One of my most successful shots of 2020 was also one of the easiest I made during that year. Living by the sea on the south coast of Spain is very peaceful and beautiful, but being on the edge of the sea also brings tempestuous weather. Like most southern European houses, mine has roll-down steel shutters.
On the morning of November 26th I was woken up by my shutters rattling in the frame; just another day on the coast I thought. The shutters were down in the living room overlooking the sea (I had put them down due to the storm warning the previous day) so I pulled them up and was greeted by a dark sky and rolling sea only illuminated by multiple lightning strikes.
My heart jumped! Camera! Camera I need a….Oh, here it is, all setup already from the still life I was shooting the day before. (Zero effort before coffee is always a good thing in my book.)
So here I am still in my pyjamas going onto the balcony with my camera and tripod. It was still 30 minutes before blue hour, leaving astronomical twilight (when the sun is 12 degrees below horizon) and coming into nautical twilight (when the sun is 6 degrees below the horizon).
It wasn’t easy framing with barely any light, so I mostly just filled the frame with sky and put it on a timer to take continuous shots. I set the aperture at f/6.3 for 10 seconds as a test shot. This is what I got:
This is NOT sunlight but light from the lightning!
10sec @f/6.3 ISO640
When shooting lightning you don’t want to use small apertures. Why? Because apertures control the INTENSITY of light. And you want the lightning to be intense yes? If you shoot, say at, F/16 then you get thinner, weaker looking lightning. Apertures between 2.8- 8 work best.
This image is actually f/10. But still too skinny and dull.
Once my camera was on the tripod with the 50mm I attached the remote release that I use mostly for timelapses, and set the exposure time for 13 seconds @ f/6.3. Then I went to go make coffee.
After about 3 minutes of exposing, I reviewed (chimped) the images to see what I’d caught. There were loads of good lightning strikes! I made another 2 minutes of exposures adjusting as I went along.
50mm 20sec@ f/5.6 ISO50
The 50mm was working well but as I was shooting the lightning strikes kept getting closer. I mean really close, right overhead – if I had been on the open beach I would have left, that close! But since I was safe on my balcony undercover on the side of a building, I felt secure in my now cold pyjamas… So I switched to a 17mm to achieve more coverage and distort the angle-up perspective a bit.
Now that I could see better I reframed to include the top of a tree and the horizon for added perspective. I think without the tree the size and magnitude of the lighting is lost. Now it was just a matter of luck and patience.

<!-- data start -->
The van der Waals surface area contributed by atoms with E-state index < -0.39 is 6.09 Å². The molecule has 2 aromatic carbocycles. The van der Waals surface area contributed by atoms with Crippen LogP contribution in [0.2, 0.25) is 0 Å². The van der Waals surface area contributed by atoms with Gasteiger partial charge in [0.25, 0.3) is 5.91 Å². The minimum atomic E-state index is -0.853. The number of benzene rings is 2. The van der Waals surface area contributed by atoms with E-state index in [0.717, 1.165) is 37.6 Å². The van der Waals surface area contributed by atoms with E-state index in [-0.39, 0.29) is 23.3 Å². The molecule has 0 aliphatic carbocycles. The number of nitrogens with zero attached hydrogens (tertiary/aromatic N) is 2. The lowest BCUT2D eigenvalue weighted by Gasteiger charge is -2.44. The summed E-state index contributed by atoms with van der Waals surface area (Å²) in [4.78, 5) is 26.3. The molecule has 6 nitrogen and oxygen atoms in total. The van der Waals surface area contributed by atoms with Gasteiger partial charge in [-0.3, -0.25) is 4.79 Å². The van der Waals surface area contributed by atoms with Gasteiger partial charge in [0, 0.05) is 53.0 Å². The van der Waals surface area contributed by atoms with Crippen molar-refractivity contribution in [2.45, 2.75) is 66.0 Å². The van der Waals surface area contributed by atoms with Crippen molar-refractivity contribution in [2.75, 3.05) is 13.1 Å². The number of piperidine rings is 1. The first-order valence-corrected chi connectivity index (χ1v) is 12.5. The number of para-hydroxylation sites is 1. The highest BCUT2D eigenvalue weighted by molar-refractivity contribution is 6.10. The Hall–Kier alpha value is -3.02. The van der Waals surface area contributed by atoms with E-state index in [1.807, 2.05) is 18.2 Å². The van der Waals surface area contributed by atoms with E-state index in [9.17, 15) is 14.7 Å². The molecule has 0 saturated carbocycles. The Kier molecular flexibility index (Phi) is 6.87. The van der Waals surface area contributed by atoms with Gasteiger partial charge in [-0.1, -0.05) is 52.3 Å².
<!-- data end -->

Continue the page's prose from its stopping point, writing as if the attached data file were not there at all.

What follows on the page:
2.5sec @f/6.3 ISO50
At this point in time it was blue hour and the sun had just started to warm up the Eastern sky, which you can see in the final shot. I started the remote again with 2.5 second exposures. I was sipping my coffee transfixed by how awesome nature is when bang! A strike so close and so bright.
I was looking right at the space it happened and it burned itself into my retina as I heard my camera shutter go click and I thought: ” Yeah, I got that!” – followed by the instant rumble of deep thunder. Amazing I tell you!
Soon after, the storm moved away and the sunrise came up and I was done.
I reviewed the camera images again and there it was – the perfect strike right on top of me. And I hadn’t even finished my whole cup of coffee yet. A second cup of coffee later and I was sitting at my computer uploading.
A few people have asked me how I processed this image so I will start by showing you the out-of-camera file:
Doesn’t appear so colourful, in fact, it looks rather flat and dull. But don’t judge a file until you have a good look at the histogram. What do you see here?:
Low contrast, yes, to be expected by looking at the file itself. But what I want you to notice are the colour channels of yellow and blue.
That is a lot of yellow towards the darker tones and a lot of blue towards the lighter tones. What this tells me is that I can push these channels and really make the image colourful without making it seem over-processed and fake. I am taking the inherent qualities and enhancing them with saturation and contrast.
And when I do I get a histogram that looks like this:
After processing histogram
I have spread all the tones out, increasing contrast. I also upped the vibrance and saturation which you can see in the colour channels.
This is my best processing result but not my first. When I first worked on this image I was into my 2nd cup of coffee the same morning, still hadn’t eaten and was “over-excited”, and when I am “over-excited” I tend to push sliders too far to the right, especially Clarity and sometimes Dehaze (ouch!).
This is what that looks like:
For me this did not reflect my personal experience as it feels too dark and brooding when it was actually highly energetic and intense. This feeling is also mostly due to over using the Dehaze slider. It is a cool look but later I felt I wanted it to be more natural.
I could shoot lighting everyday for the rest of my life and still love it. I love zooming in at 200% and looking super close at lightning. It is awe-inspiring for me. And so, so beautiful. I did 263 frames over 45 minutes. Maybe 30 with strikes!
I now have weather apps that forewarn me of lightning in my area so next time I will be ready to go…as long as I can stay safely on my balcony drinking coffee 8).
A couple of the last strikes of the morning. It was amazing how the colour dramatically cooled at sunrise. Strange, strange weather but I live for it.
I’d love to know what you think of this, or if you have questions ask them here on my blog and I’ll answer them.